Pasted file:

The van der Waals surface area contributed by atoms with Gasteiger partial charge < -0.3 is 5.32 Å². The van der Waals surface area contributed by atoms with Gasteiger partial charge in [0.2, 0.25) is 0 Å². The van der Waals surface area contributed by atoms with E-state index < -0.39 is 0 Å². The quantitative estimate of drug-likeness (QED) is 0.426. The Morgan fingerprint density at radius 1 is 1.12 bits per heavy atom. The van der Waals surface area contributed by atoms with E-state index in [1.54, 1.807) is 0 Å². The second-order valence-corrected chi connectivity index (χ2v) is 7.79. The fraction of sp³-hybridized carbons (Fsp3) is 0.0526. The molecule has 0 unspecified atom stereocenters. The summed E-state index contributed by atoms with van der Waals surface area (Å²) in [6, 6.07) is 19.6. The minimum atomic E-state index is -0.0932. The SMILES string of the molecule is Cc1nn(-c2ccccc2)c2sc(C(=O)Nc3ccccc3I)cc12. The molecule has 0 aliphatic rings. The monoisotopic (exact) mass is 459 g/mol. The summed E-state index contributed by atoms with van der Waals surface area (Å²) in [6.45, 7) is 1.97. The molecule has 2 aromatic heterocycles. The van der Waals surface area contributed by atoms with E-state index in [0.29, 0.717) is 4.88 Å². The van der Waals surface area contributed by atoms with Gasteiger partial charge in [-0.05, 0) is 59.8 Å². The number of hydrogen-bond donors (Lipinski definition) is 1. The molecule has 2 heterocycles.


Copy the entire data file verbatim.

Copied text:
The van der Waals surface area contributed by atoms with Gasteiger partial charge < -0.3 is 5.32 Å². The van der Waals surface area contributed by atoms with Gasteiger partial charge in [0.2, 0.25) is 0 Å². The van der Waals surface area contributed by atoms with E-state index < -0.39 is 0 Å². The quantitative estimate of drug-likeness (QED) is 0.426. The Morgan fingerprint density at radius 1 is 1.12 bits per heavy atom. The van der Waals surface area contributed by atoms with E-state index in [1.54, 1.807) is 0 Å². The second-order valence-corrected chi connectivity index (χ2v) is 7.79. The fraction of sp³-hybridized carbons (Fsp3) is 0.0526. The molecule has 0 unspecified atom stereocenters. The summed E-state index contributed by atoms with van der Waals surface area (Å²) in [6, 6.07) is 19.6. The minimum atomic E-state index is -0.0932. The SMILES string of the molecule is Cc1nn(-c2ccccc2)c2sc(C(=O)Nc3ccccc3I)cc12. The molecule has 0 aliphatic rings. The monoisotopic (exact) mass is 459 g/mol. The summed E-state index contributed by atoms with van der Waals surface area (Å²) in [6.45, 7) is 1.97. The molecule has 2 aromatic heterocycles. The van der Waals surface area contributed by atoms with E-state index in [0.29, 0.717) is 4.88 Å². The van der Waals surface area contributed by atoms with Gasteiger partial charge in [-0.05, 0) is 59.8 Å². The number of hydrogen-bond donors (Lipinski definition) is 1. The molecule has 2 heterocycles.